An Analysis of Elicited Imitation as a Language Evaluation Procedure Two aspects of elicited imitation procedures, the relationship between imitation and spontaneous performance and the effect of nonlinguistic context, were examined using seven normal preschool children. The children performed two tasks: (a) they participated in a conversation with an adult and (b) they imitated 80 sentences controlled for length and ... Reports
Reports  |   November 01, 1982
An Analysis of Elicited Imitation as a Language Evaluation Procedure
 
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Article Information
Reports   |   November 01, 1982
An Analysis of Elicited Imitation as a Language Evaluation Procedure
Journal of Speech and Hearing Disorders, November 1982, Vol. 47, 390-396. doi:10.1044/jshd.4704.390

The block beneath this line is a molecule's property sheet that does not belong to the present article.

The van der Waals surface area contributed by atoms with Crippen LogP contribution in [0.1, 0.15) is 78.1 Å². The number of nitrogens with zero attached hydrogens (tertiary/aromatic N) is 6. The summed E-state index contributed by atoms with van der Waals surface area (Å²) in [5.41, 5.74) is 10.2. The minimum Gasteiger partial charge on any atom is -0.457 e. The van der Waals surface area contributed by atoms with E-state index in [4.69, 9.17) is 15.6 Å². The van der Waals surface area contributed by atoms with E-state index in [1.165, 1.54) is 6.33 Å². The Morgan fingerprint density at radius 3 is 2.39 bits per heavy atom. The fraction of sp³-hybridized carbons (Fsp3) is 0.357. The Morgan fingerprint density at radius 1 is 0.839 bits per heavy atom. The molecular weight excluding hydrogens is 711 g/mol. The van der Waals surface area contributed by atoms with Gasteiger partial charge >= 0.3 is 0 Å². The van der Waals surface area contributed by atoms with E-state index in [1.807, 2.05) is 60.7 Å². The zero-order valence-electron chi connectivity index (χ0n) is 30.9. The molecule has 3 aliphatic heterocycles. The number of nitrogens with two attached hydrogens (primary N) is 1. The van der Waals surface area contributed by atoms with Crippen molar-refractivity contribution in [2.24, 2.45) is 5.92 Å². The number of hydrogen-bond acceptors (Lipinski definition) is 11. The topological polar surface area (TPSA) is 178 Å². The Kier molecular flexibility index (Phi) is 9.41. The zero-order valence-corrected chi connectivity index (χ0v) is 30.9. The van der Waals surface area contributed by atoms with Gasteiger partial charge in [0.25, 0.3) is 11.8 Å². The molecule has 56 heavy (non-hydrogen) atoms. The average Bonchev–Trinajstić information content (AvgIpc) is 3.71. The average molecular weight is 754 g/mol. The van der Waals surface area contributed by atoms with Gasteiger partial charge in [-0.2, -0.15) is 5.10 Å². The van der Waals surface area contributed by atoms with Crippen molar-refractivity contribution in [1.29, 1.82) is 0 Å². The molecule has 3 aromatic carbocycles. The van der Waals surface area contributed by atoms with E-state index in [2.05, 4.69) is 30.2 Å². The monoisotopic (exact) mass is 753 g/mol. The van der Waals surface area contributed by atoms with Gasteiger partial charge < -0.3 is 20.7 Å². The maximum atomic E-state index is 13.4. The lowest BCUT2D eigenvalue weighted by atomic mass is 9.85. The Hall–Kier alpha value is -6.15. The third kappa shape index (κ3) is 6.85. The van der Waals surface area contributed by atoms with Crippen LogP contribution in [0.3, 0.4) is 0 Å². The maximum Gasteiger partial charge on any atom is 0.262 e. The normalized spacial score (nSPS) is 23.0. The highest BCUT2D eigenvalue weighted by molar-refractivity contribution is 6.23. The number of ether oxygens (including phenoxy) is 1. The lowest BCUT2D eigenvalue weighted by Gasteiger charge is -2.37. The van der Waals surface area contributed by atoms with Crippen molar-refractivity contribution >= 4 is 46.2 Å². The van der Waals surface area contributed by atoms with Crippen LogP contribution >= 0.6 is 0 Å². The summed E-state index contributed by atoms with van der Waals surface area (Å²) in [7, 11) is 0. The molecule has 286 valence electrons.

History: Received September 5, 1980 , Accepted August 11, 1981
 
Journal of Speech and Hearing Disorders, November 1982, Vol. 47, 390-396. doi:10.1044/jshd.4704.390
History: Received September 5, 1980; Accepted August 11, 1981

Two aspects of elicited imitation procedures, the relationship between imitation and spontaneous performance and the effect of nonlinguistic context, were examined using seven normal preschool children. The children performed two tasks: (a) they participated in a conversation with an adult and (b) they imitated 80 sentences controlled for length and structure while viewing a videotape depicting four types of nonlinguistic contexts. The results indicated that elicited imitation performance did not accurately predict spontaneous speech performance and that the addition of nonlinguistic context cues did not significantly effect the accuracy of imitation. The implications of these findings to clinical procedures are discussed.

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